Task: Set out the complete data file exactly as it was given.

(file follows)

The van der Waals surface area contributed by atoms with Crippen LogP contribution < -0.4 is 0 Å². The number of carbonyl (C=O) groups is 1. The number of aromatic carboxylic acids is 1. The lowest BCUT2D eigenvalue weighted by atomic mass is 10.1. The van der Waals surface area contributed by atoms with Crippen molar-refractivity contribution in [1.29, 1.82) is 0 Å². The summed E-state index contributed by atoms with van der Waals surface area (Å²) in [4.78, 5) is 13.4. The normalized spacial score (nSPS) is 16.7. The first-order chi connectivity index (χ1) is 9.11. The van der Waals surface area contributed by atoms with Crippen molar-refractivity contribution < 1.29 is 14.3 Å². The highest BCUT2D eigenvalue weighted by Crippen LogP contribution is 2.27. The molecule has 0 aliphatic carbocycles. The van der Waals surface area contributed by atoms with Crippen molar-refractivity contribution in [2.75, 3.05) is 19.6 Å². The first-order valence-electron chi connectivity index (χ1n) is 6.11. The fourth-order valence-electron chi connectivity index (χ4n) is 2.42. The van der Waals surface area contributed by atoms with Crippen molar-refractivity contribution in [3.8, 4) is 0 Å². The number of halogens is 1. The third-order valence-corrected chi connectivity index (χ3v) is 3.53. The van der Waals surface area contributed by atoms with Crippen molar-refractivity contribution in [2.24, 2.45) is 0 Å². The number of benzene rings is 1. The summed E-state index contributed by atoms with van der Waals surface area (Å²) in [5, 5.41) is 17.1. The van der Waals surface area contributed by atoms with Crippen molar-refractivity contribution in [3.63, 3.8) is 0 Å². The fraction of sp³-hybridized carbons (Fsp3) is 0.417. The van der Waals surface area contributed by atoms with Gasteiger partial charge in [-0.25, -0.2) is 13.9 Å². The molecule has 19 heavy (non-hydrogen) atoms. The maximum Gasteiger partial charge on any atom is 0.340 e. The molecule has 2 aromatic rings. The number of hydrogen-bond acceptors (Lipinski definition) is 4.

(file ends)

The van der Waals surface area contributed by atoms with Crippen LogP contribution < -0.4 is 0 Å². The number of carbonyl (C=O) groups is 1. The number of aromatic carboxylic acids is 1. The lowest BCUT2D eigenvalue weighted by atomic mass is 10.1. The van der Waals surface area contributed by atoms with Crippen molar-refractivity contribution in [1.29, 1.82) is 0 Å². The summed E-state index contributed by atoms with van der Waals surface area (Å²) in [4.78, 5) is 13.4. The normalized spacial score (nSPS) is 16.7. The first-order chi connectivity index (χ1) is 9.11. The van der Waals surface area contributed by atoms with Crippen molar-refractivity contribution < 1.29 is 14.3 Å². The highest BCUT2D eigenvalue weighted by Crippen LogP contribution is 2.27. The molecule has 0 aliphatic carbocycles. The van der Waals surface area contributed by atoms with Crippen molar-refractivity contribution in [2.75, 3.05) is 19.6 Å². The first-order valence-electron chi connectivity index (χ1n) is 6.11. The fourth-order valence-electron chi connectivity index (χ4n) is 2.42. The van der Waals surface area contributed by atoms with Crippen molar-refractivity contribution in [3.8, 4) is 0 Å². The number of halogens is 1. The third-order valence-corrected chi connectivity index (χ3v) is 3.53. The van der Waals surface area contributed by atoms with Crippen molar-refractivity contribution in [2.24, 2.45) is 0 Å². The number of benzene rings is 1. The summed E-state index contributed by atoms with van der Waals surface area (Å²) in [5, 5.41) is 17.1. The van der Waals surface area contributed by atoms with Crippen molar-refractivity contribution in [3.63, 3.8) is 0 Å². The fraction of sp³-hybridized carbons (Fsp3) is 0.417. The van der Waals surface area contributed by atoms with Gasteiger partial charge in [-0.25, -0.2) is 13.9 Å². The molecule has 19 heavy (non-hydrogen) atoms. The maximum Gasteiger partial charge on any atom is 0.340 e. The molecule has 2 aromatic rings. The number of hydrogen-bond acceptors (Lipinski definition) is 4.